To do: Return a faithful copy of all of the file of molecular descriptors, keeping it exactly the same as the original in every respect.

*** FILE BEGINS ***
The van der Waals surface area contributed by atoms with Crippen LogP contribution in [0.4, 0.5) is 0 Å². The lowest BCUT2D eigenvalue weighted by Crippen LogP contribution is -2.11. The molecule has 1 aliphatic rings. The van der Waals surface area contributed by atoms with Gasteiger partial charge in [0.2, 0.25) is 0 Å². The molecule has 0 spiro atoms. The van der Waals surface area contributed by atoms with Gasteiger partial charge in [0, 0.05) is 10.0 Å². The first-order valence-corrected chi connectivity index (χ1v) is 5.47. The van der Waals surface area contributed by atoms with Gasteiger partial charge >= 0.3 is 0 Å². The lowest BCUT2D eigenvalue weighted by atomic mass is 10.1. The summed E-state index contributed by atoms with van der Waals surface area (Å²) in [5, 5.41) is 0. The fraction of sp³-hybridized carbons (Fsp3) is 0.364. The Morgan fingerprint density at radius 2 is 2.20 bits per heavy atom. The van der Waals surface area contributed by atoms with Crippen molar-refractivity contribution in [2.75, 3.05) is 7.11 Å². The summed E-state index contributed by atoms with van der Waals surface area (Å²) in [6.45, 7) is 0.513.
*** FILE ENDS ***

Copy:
The van der Waals surface area contributed by atoms with Crippen LogP contribution in [0.4, 0.5) is 0 Å². The lowest BCUT2D eigenvalue weighted by Crippen LogP contribution is -2.11. The molecule has 1 aliphatic rings. The van der Waals surface area contributed by atoms with Gasteiger partial charge in [0.2, 0.25) is 0 Å². The molecule has 0 spiro atoms. The van der Waals surface area contributed by atoms with Gasteiger partial charge in [0, 0.05) is 10.0 Å². The first-order valence-corrected chi connectivity index (χ1v) is 5.47. The van der Waals surface area contributed by atoms with Gasteiger partial charge >= 0.3 is 0 Å². The lowest BCUT2D eigenvalue weighted by atomic mass is 10.1. The summed E-state index contributed by atoms with van der Waals surface area (Å²) in [5, 5.41) is 0. The fraction of sp³-hybridized carbons (Fsp3) is 0.364. The Morgan fingerprint density at radius 2 is 2.20 bits per heavy atom. The van der Waals surface area contributed by atoms with Crippen molar-refractivity contribution in [2.75, 3.05) is 7.11 Å². The summed E-state index contributed by atoms with van der Waals surface area (Å²) in [6.45, 7) is 0.513.